An insightful history of everything that simplifies its complex subject as much as possible but no further.

Our Verdict

  • Our Verdict
  • GET IT

  • New York Times Bestseller

  • IndieBound Bestseller

UNTIL THE END OF TIME

MIND, MATTER, AND OUR SEARCH FOR MEANING IN AN EVOLVING UNIVERSE

The author of several bestselling explorations of cutting-edge physics turns his attention to the cosmos, and readers will encounter his usual astute observations and analysis.

Greene (Physics and Mathematics/Columbia Univ.; The Hidden Reality: Parallel Universes and the Deep Laws of the Cosmos, 2016) quotes from philosopher Bertrand Russell who, in a 1948 radio debate with a cleric, based his agnosticism on a scientific law: “the universe has crawled by slow stages to a somewhat pitiful result on this earth and is going to crawl by still more pitiful stages to a condition of universal death…if this is to be taken as evidence of purpose, I can only say that the purpose is one that does not appeal to me.” Russell is referring to the second law of thermodynamics, which states that “everything in the universe has an overwhelming tendency to run down, to degrade, to wither.” Greene explains that this is entropy, a term that is often popularly defined as a gradual slide into disorder. In the Big Bang, a supremely ordered low entropy kernel of energy expanded into the familiar universe, but entropy’s steady increase will lead to a uniformly disordered cold, lifeless emptiness—although not for a long time. The law allows plenty of local, highly organized, low entropy areas—galaxies, stars, civilization—whose existence is more than balanced by wasted energy they produce. Having announced his theme, Greene regularly returns to it in 11 chapters that begin at the Big Bang and proceed with deeply learned, sharp, never dumbed-down accounts of what scientists know about star formation, planet formation, life’s origins, evolution, consciousness, language, culture, and religion. The author concludes his engaging survey with what the future might hold for humans (very long life) and the universe (even longer); beyond a certain entropy, however, there will be no room for us.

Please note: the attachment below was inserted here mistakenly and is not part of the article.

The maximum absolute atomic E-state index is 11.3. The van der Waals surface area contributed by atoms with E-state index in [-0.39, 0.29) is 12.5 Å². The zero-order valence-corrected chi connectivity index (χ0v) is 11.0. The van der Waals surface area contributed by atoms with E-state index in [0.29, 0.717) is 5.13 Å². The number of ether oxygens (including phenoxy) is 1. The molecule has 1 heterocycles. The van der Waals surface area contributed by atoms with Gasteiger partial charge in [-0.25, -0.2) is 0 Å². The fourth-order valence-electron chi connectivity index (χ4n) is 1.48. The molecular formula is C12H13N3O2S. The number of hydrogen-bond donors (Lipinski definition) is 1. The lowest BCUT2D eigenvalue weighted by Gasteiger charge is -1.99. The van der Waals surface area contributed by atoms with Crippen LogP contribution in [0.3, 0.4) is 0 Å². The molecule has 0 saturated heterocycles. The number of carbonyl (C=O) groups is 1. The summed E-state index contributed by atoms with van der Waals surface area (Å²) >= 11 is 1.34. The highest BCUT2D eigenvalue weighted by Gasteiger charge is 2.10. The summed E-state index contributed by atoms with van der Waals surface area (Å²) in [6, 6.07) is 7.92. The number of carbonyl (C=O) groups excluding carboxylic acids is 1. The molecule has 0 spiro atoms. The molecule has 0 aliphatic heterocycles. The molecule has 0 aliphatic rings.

An insightful history of everything that simplifies its complex subject as much as possible but no further.

Pub Date: Feb. 18, 2020

ISBN: 978-1-5247-3167-0

Page Count: 448

Publisher: Knopf

Review Posted Online: Dec. 3, 2019

Kirkus Reviews Issue: Jan. 1, 2020

Did you like this book?

Loads of good explaining, with reminders, time and again, of how much remains unknown, neatly putting the death of science...

A SHORT HISTORY OF NEARLY EVERYTHING

Bryson (I'm a Stranger Here Myself, 1999, etc.), a man who knows how to track down an explanation and make it confess, asks the hard questions of science—e.g., how did things get to be the way they are?—and, when possible, provides answers.